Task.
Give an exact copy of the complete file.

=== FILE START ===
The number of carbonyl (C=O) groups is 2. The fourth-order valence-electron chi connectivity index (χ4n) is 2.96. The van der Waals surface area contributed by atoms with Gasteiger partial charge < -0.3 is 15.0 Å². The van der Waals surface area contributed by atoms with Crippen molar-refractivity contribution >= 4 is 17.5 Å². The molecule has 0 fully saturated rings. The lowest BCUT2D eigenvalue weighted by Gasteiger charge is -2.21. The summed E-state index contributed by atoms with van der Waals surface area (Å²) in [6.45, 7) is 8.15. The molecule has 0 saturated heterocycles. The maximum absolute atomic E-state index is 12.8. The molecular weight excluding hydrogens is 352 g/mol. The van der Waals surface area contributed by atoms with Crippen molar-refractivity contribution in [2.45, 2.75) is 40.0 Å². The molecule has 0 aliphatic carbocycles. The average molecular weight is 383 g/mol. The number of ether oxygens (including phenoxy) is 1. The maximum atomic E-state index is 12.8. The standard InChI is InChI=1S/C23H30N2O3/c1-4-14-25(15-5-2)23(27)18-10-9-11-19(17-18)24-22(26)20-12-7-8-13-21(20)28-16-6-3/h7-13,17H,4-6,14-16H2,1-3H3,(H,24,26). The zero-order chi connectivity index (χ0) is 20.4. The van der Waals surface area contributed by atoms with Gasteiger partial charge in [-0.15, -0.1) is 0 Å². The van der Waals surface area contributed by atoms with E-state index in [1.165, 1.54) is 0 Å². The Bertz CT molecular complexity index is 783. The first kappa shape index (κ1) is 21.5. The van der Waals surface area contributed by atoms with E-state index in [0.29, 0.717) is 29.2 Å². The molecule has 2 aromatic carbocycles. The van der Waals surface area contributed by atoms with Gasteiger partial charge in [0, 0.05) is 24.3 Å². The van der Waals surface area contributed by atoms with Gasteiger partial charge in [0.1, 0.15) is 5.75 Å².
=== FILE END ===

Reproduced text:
The number of carbonyl (C=O) groups is 2. The fourth-order valence-electron chi connectivity index (χ4n) is 2.96. The van der Waals surface area contributed by atoms with Gasteiger partial charge < -0.3 is 15.0 Å². The van der Waals surface area contributed by atoms with Crippen molar-refractivity contribution >= 4 is 17.5 Å². The molecule has 0 fully saturated rings. The lowest BCUT2D eigenvalue weighted by Gasteiger charge is -2.21. The summed E-state index contributed by atoms with van der Waals surface area (Å²) in [6.45, 7) is 8.15. The molecule has 0 saturated heterocycles. The maximum absolute atomic E-state index is 12.8. The molecular weight excluding hydrogens is 352 g/mol. The van der Waals surface area contributed by atoms with Crippen molar-refractivity contribution in [2.45, 2.75) is 40.0 Å². The molecule has 0 aliphatic carbocycles. The average molecular weight is 383 g/mol. The number of ether oxygens (including phenoxy) is 1. The maximum atomic E-state index is 12.8. The standard InChI is InChI=1S/C23H30N2O3/c1-4-14-25(15-5-2)23(27)18-10-9-11-19(17-18)24-22(26)20-12-7-8-13-21(20)28-16-6-3/h7-13,17H,4-6,14-16H2,1-3H3,(H,24,26). The zero-order chi connectivity index (χ0) is 20.4. The van der Waals surface area contributed by atoms with Gasteiger partial charge in [-0.15, -0.1) is 0 Å². The van der Waals surface area contributed by atoms with E-state index in [1.165, 1.54) is 0 Å². The Bertz CT molecular complexity index is 783. The first kappa shape index (κ1) is 21.5. The van der Waals surface area contributed by atoms with E-state index in [0.29, 0.717) is 29.2 Å². The molecule has 2 aromatic carbocycles. The van der Waals surface area contributed by atoms with Gasteiger partial charge in [0, 0.05) is 24.3 Å². The van der Waals surface area contributed by atoms with Gasteiger partial charge in [0.1, 0.15) is 5.75 Å².